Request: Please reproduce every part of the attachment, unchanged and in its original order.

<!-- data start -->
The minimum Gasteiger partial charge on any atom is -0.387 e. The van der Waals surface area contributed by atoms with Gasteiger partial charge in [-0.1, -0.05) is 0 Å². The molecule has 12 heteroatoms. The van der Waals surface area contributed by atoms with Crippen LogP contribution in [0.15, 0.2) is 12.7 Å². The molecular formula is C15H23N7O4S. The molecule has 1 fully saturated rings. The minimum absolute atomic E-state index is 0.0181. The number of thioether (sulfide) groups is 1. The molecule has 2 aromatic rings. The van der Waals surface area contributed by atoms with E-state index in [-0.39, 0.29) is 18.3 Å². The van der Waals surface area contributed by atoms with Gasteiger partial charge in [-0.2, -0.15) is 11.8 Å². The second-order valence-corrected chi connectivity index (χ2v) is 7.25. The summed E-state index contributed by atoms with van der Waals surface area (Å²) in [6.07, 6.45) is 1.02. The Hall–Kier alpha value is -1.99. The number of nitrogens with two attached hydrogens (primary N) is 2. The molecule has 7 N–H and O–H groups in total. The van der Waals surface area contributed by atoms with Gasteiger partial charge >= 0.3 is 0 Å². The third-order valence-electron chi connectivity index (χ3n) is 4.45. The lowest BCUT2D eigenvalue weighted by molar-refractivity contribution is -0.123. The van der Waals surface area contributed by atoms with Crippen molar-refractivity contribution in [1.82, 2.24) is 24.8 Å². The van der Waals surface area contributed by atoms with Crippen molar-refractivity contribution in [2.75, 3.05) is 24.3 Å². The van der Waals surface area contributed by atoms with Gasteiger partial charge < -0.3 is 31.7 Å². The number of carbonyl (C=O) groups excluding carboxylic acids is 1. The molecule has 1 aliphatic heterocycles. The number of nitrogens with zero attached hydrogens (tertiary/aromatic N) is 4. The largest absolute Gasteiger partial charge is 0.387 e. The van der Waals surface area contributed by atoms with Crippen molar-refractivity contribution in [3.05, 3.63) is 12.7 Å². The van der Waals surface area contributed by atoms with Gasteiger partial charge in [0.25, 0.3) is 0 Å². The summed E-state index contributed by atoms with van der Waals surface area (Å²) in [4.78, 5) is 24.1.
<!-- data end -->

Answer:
The minimum Gasteiger partial charge on any atom is -0.387 e. The van der Waals surface area contributed by atoms with Gasteiger partial charge in [-0.1, -0.05) is 0 Å². The molecule has 12 heteroatoms. The van der Waals surface area contributed by atoms with Crippen LogP contribution in [0.15, 0.2) is 12.7 Å². The molecular formula is C15H23N7O4S. The molecule has 1 fully saturated rings. The minimum absolute atomic E-state index is 0.0181. The number of thioether (sulfide) groups is 1. The molecule has 2 aromatic rings. The van der Waals surface area contributed by atoms with E-state index in [-0.39, 0.29) is 18.3 Å². The van der Waals surface area contributed by atoms with Gasteiger partial charge in [-0.2, -0.15) is 11.8 Å². The second-order valence-corrected chi connectivity index (χ2v) is 7.25. The summed E-state index contributed by atoms with van der Waals surface area (Å²) in [6.07, 6.45) is 1.02. The Hall–Kier alpha value is -1.99. The number of nitrogens with two attached hydrogens (primary N) is 2. The molecule has 7 N–H and O–H groups in total. The van der Waals surface area contributed by atoms with Gasteiger partial charge >= 0.3 is 0 Å². The third-order valence-electron chi connectivity index (χ3n) is 4.45. The lowest BCUT2D eigenvalue weighted by molar-refractivity contribution is -0.123. The van der Waals surface area contributed by atoms with Crippen molar-refractivity contribution in [1.82, 2.24) is 24.8 Å². The van der Waals surface area contributed by atoms with Crippen molar-refractivity contribution in [2.75, 3.05) is 24.3 Å². The van der Waals surface area contributed by atoms with Gasteiger partial charge < -0.3 is 31.7 Å². The number of carbonyl (C=O) groups excluding carboxylic acids is 1. The molecule has 1 aliphatic heterocycles. The number of nitrogens with zero attached hydrogens (tertiary/aromatic N) is 4. The largest absolute Gasteiger partial charge is 0.387 e. The van der Waals surface area contributed by atoms with Crippen molar-refractivity contribution in [3.05, 3.63) is 12.7 Å². The van der Waals surface area contributed by atoms with Gasteiger partial charge in [0.25, 0.3) is 0 Å². The summed E-state index contributed by atoms with van der Waals surface area (Å²) in [4.78, 5) is 24.1.